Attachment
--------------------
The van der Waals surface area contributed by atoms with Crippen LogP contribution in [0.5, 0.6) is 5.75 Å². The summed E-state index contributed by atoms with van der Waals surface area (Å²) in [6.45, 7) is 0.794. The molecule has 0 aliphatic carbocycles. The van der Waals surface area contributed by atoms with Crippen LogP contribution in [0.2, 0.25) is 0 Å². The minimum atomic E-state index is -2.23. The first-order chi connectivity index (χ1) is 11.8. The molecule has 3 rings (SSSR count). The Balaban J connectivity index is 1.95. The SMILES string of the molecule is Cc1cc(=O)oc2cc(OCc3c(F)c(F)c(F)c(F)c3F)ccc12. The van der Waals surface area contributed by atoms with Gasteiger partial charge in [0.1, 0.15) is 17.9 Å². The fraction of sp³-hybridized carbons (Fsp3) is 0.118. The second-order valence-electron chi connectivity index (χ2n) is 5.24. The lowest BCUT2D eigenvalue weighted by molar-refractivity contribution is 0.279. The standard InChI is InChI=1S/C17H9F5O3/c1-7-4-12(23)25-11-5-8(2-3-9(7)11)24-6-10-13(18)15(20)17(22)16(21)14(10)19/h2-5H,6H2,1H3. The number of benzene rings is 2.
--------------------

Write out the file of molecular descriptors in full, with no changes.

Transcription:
The van der Waals surface area contributed by atoms with Crippen LogP contribution in [0.5, 0.6) is 5.75 Å². The summed E-state index contributed by atoms with van der Waals surface area (Å²) in [6.45, 7) is 0.794. The molecule has 0 aliphatic carbocycles. The van der Waals surface area contributed by atoms with Crippen LogP contribution in [0.2, 0.25) is 0 Å². The minimum atomic E-state index is -2.23. The first-order chi connectivity index (χ1) is 11.8. The molecule has 3 rings (SSSR count). The Balaban J connectivity index is 1.95. The SMILES string of the molecule is Cc1cc(=O)oc2cc(OCc3c(F)c(F)c(F)c(F)c3F)ccc12. The van der Waals surface area contributed by atoms with Gasteiger partial charge in [0.1, 0.15) is 17.9 Å². The fraction of sp³-hybridized carbons (Fsp3) is 0.118. The second-order valence-electron chi connectivity index (χ2n) is 5.24. The lowest BCUT2D eigenvalue weighted by molar-refractivity contribution is 0.279. The standard InChI is InChI=1S/C17H9F5O3/c1-7-4-12(23)25-11-5-8(2-3-9(7)11)24-6-10-13(18)15(20)17(22)16(21)14(10)19/h2-5H,6H2,1H3. The number of benzene rings is 2.